Napoleon Dynamite upgrades from nunchuks to military tank as police state creeps forward


SWEET: Napoleon and Pedro roll in a military grade vehicle donated to the Preston Police Department.

By Dustin Hurst |

Nearly a decade ago, a bespectacled loner with sweet bo-staff skills offered a dire indictment of his small Idaho high school.

“You know … there’s like a butt-load of gangs at this school,” Napoleon Dynamite told Pedro Sanchez, his Mexican immigrant pal with political ambitions.

To save himself in the gang-ridden school in Preston, Idaho, Napoleon relied on his bo-staff, nunchuks and, if things got real heavy, his wolverine-killing 12-gauge shotgun — at least until local police decided to pitch in.

Recently, Preston police stepped up in a major way: They acquired a military-grade vehicle previously used on the streets of Iraq and Afghanistan, a behemoth truck originally designed for protecting American soldiers from roadside bombs.

If the massive truck — known as an MRAP — seems an odd fit for Preston, a tiny town of just more than 5,000 in southeastern Idaho, it’s because it’s just that. The city’s crime checks in far below the U.S. average, and there’s hasn’t been a murder there since 2006. The city’s not exactly a crime-ridden hell hole where police might need an ambush-resistant and bomb-proof troop carrier.

An eight-week course of Rex Kwon Do just wasn’t enough for residents of Preston, I guess.

The city’s ownership of such heavy equipment reveals a few of inconvenient and uncomfortable truths for people worried about the creep of the modern militarized police state: It’s here, it doesn’t care the size of your town and officials really don’t care about your concerns.

That’s evident by the places these vehicles are popping up across the map as the American military winds down its efforts overseas. Another tiny town, Storm Lake, Iowa, recently received one. Storm Lake, like Preston, is far from a haven for crooks, mobsters or gangsters. The town hasn’t logged a murder since 2001.

Besides procurement of ostentatious military vehicles, the creep of the paramilitary police state reveals itself in other ways.

Take 30 seconds to watch a police recruiting video for the Hobbs Police Department in Hobbs, N.M., a town of just more than 43,000. Instead of protect and serve, the clip shows police busting into a home in full SWAT gear. The video also features the town’s SWAT truck, a heavily armored vehicle in its own right.

Radley Balko, author of “Rise of the Warrior Cop,” wrote this about the message the Hobbs recruiting clip sends: “What sort of person would be attracted to a career in law enforcement based on the images and activities depicted in that video? And is that the sort of person you’d want wearing a badge and carrying a gun in your neighborhood?”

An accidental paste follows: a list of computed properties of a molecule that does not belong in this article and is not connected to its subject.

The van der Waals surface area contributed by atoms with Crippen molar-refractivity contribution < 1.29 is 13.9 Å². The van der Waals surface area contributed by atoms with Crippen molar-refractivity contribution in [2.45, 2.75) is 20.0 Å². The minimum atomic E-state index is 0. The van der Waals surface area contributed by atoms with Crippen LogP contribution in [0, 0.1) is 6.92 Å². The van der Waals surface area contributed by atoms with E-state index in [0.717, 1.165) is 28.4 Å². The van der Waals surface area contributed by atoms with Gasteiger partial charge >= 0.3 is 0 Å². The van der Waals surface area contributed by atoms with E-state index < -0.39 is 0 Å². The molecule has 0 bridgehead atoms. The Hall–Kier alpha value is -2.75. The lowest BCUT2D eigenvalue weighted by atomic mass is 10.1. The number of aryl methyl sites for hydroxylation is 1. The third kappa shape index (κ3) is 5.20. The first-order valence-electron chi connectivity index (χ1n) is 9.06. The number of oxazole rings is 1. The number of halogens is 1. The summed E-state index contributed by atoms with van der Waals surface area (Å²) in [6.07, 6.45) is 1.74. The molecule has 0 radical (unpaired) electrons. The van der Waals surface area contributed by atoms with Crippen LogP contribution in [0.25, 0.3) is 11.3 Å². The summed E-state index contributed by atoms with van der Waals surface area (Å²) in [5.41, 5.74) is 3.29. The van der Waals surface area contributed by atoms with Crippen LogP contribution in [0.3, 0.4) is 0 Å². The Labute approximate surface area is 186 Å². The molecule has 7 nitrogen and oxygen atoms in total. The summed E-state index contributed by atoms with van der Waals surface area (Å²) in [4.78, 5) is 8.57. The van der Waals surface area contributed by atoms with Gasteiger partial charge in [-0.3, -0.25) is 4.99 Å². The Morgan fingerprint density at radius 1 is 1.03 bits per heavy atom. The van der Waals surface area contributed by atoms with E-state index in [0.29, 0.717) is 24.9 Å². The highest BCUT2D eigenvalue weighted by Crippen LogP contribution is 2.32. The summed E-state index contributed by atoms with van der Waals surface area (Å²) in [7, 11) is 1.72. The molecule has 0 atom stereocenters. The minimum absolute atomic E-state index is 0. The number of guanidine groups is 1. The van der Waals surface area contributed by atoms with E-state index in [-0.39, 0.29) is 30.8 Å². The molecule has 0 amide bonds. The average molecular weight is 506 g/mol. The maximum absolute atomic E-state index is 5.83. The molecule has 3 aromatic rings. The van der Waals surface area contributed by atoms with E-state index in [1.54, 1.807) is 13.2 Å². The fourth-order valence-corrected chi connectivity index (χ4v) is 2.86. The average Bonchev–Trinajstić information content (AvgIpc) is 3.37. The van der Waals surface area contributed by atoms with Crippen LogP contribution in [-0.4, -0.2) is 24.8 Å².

It’s safe to say that Hobbs is not Mayberry, given that the city’s crime rate is higher than the national average in nearly every category. That said, it’s not Chicago or Detroit, either.

Or, consider the story of Katie Watson, the reporter bold enough to ask Virginia police for all the pictures of her car they’ve taken using controversial license plate scanners. The police turned over 16 photos, including one snapped as she made her way to weekly Bible study on a Wednesday night.

Though people like Balko and Watson sound the alarm, police don’t seem too interested the problem. That, or they just don’t think there is one.

“I hope it is not going to be used,” Preston Police Chief Ken Geddes said of the MRAP. “Aren’t our people as important as anybody else? Why wouldn’t we be interested in using it?”

“It’s a representation of an aspect of the police department that is there, what we do every day, the tools that we use and work with,” Hobbs Police Chief Chris McCall told about the aggressive advertisement.

Yet, with the rise of the 24-hour news network and myriad social media sharing platforms, Americans are constantly bombarded with stories of overly aggressive cops behaving badly.

Take, for example, cops in Albuquerque shooting a 38-year-old homeless man after a tense standoff. Or, a cop in Filer, Idaho, who shot a service dog in front of a 9-year-old boy’s birthday party. How about the cop who shot and killed a 24-year-old unarmed North Carolina man who’d just been in a car crash and was desperately seeking help?

The stories keep coming and coming.

Connor Boyack, president of the Utah-based Libertas Institute, told the militarization of police forces can destroy the sense of community small towns often enjoy.

“Police operate effectively when they are deeply integrated into, and have the trust of, the communities in which they operate,” Boyack said. “The increasing militarization of police forces alienates them from the average individual, thus creating an ‘us versus them’ scenario that erodes trust and leads police officers to see the citizens they serve (and who employ them) as potential threats to their own safety.”

Who’s to blame for the mess? Boyack said it’s the citizenry itself.

“Most importantly, there needs to be greater conversation amongst neighbors in a community as to whether such tools and tactics are acceptable. Do small towns, for example, really need armored vehicles?” he asked. “Ignorance and apathy has allowed for the slow creep of militarization to happen, and only an informed and active citizenry can stop it. “

As Kip Dynamite, Napoleon’s older brother said, “I guess you can say things are getting pretty serious.”

Contact Dustin Hurst at